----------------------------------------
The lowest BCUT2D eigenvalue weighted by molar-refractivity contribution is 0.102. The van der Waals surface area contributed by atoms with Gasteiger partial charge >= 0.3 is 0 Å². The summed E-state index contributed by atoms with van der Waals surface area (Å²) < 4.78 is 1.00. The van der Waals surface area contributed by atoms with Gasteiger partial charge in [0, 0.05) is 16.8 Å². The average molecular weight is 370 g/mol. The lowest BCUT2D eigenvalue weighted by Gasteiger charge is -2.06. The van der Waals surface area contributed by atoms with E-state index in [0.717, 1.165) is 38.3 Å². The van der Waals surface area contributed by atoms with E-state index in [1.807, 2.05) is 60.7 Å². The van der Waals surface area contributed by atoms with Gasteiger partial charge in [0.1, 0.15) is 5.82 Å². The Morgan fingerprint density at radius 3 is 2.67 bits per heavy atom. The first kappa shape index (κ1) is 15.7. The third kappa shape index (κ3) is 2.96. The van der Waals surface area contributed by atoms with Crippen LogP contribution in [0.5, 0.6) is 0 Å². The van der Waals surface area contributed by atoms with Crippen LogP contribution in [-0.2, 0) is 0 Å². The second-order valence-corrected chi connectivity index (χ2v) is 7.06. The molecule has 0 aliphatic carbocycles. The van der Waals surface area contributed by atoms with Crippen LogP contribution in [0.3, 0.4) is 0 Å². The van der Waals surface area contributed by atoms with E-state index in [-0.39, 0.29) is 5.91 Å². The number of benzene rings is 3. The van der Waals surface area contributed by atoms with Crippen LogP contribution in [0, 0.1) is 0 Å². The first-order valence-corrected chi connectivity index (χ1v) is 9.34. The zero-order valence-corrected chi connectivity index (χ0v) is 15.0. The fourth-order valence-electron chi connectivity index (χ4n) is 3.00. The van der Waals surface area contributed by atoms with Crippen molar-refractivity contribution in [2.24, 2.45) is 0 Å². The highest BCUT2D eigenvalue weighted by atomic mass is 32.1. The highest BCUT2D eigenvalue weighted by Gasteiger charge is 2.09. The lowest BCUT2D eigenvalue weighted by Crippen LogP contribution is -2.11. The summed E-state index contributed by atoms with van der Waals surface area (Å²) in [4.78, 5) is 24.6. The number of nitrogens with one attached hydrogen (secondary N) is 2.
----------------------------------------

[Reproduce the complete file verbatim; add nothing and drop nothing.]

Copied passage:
The lowest BCUT2D eigenvalue weighted by molar-refractivity contribution is 0.102. The van der Waals surface area contributed by atoms with Gasteiger partial charge >= 0.3 is 0 Å². The summed E-state index contributed by atoms with van der Waals surface area (Å²) < 4.78 is 1.00. The van der Waals surface area contributed by atoms with Gasteiger partial charge in [0, 0.05) is 16.8 Å². The average molecular weight is 370 g/mol. The lowest BCUT2D eigenvalue weighted by Gasteiger charge is -2.06. The van der Waals surface area contributed by atoms with E-state index in [0.717, 1.165) is 38.3 Å². The van der Waals surface area contributed by atoms with E-state index in [1.807, 2.05) is 60.7 Å². The van der Waals surface area contributed by atoms with Gasteiger partial charge in [0.1, 0.15) is 5.82 Å². The Morgan fingerprint density at radius 3 is 2.67 bits per heavy atom. The first kappa shape index (κ1) is 15.7. The third kappa shape index (κ3) is 2.96. The van der Waals surface area contributed by atoms with Crippen LogP contribution in [0.5, 0.6) is 0 Å². The van der Waals surface area contributed by atoms with Crippen LogP contribution in [-0.2, 0) is 0 Å². The second-order valence-corrected chi connectivity index (χ2v) is 7.06. The molecule has 0 aliphatic carbocycles. The van der Waals surface area contributed by atoms with Crippen LogP contribution in [0.3, 0.4) is 0 Å². The van der Waals surface area contributed by atoms with E-state index in [-0.39, 0.29) is 5.91 Å². The number of benzene rings is 3. The van der Waals surface area contributed by atoms with Crippen LogP contribution in [0, 0.1) is 0 Å². The first-order valence-corrected chi connectivity index (χ1v) is 9.34. The zero-order valence-corrected chi connectivity index (χ0v) is 15.0. The fourth-order valence-electron chi connectivity index (χ4n) is 3.00. The van der Waals surface area contributed by atoms with Crippen molar-refractivity contribution in [2.24, 2.45) is 0 Å². The highest BCUT2D eigenvalue weighted by atomic mass is 32.1. The highest BCUT2D eigenvalue weighted by Gasteiger charge is 2.09. The lowest BCUT2D eigenvalue weighted by Crippen LogP contribution is -2.11. The summed E-state index contributed by atoms with van der Waals surface area (Å²) in [4.78, 5) is 24.6. The number of nitrogens with one attached hydrogen (secondary N) is 2.